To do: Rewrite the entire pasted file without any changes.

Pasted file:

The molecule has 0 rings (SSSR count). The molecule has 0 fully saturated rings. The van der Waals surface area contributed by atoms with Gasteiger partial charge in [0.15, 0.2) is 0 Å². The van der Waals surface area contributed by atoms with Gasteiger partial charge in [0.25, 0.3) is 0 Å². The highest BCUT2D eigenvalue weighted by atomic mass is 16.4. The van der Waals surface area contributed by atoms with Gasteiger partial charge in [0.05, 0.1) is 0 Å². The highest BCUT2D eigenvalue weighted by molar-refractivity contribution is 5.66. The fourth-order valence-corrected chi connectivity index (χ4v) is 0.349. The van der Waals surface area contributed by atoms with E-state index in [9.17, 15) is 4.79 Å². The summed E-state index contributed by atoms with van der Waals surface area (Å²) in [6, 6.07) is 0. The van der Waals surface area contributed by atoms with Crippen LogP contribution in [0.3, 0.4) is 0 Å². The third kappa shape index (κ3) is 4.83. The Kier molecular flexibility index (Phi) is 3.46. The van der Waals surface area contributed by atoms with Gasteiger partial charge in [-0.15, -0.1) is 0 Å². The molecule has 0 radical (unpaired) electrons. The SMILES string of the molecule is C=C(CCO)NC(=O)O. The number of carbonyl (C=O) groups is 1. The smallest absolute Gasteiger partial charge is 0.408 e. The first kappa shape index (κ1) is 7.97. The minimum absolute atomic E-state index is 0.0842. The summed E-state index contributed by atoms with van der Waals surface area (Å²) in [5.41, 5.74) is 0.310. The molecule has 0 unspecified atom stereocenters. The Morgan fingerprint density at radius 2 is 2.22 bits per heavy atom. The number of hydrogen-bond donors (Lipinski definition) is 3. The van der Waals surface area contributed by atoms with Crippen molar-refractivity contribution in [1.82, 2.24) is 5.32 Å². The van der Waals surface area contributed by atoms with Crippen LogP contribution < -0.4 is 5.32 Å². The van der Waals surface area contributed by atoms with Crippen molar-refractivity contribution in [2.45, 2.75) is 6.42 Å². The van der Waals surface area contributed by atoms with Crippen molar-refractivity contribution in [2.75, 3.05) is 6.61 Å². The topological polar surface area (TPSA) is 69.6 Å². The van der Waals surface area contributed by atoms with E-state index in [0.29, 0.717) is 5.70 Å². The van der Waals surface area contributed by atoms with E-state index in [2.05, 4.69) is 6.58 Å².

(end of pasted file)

The molecule has 0 rings (SSSR count). The molecule has 0 fully saturated rings. The van der Waals surface area contributed by atoms with Gasteiger partial charge in [0.15, 0.2) is 0 Å². The van der Waals surface area contributed by atoms with Gasteiger partial charge in [0.25, 0.3) is 0 Å². The highest BCUT2D eigenvalue weighted by atomic mass is 16.4. The van der Waals surface area contributed by atoms with Gasteiger partial charge in [0.05, 0.1) is 0 Å². The highest BCUT2D eigenvalue weighted by molar-refractivity contribution is 5.66. The fourth-order valence-corrected chi connectivity index (χ4v) is 0.349. The van der Waals surface area contributed by atoms with E-state index in [9.17, 15) is 4.79 Å². The summed E-state index contributed by atoms with van der Waals surface area (Å²) in [6, 6.07) is 0. The van der Waals surface area contributed by atoms with Crippen LogP contribution in [0.3, 0.4) is 0 Å². The third kappa shape index (κ3) is 4.83. The Kier molecular flexibility index (Phi) is 3.46. The van der Waals surface area contributed by atoms with Gasteiger partial charge in [-0.15, -0.1) is 0 Å². The molecule has 0 radical (unpaired) electrons. The SMILES string of the molecule is C=C(CCO)NC(=O)O. The number of carbonyl (C=O) groups is 1. The smallest absolute Gasteiger partial charge is 0.408 e. The first kappa shape index (κ1) is 7.97. The minimum absolute atomic E-state index is 0.0842. The summed E-state index contributed by atoms with van der Waals surface area (Å²) in [5.41, 5.74) is 0.310. The molecule has 0 unspecified atom stereocenters. The Morgan fingerprint density at radius 2 is 2.22 bits per heavy atom. The number of hydrogen-bond donors (Lipinski definition) is 3. The van der Waals surface area contributed by atoms with Crippen molar-refractivity contribution in [1.82, 2.24) is 5.32 Å². The van der Waals surface area contributed by atoms with Crippen LogP contribution < -0.4 is 5.32 Å². The van der Waals surface area contributed by atoms with Crippen molar-refractivity contribution in [2.45, 2.75) is 6.42 Å². The van der Waals surface area contributed by atoms with Crippen molar-refractivity contribution in [2.75, 3.05) is 6.61 Å². The topological polar surface area (TPSA) is 69.6 Å². The van der Waals surface area contributed by atoms with E-state index in [0.29, 0.717) is 5.70 Å². The van der Waals surface area contributed by atoms with E-state index in [2.05, 4.69) is 6.58 Å².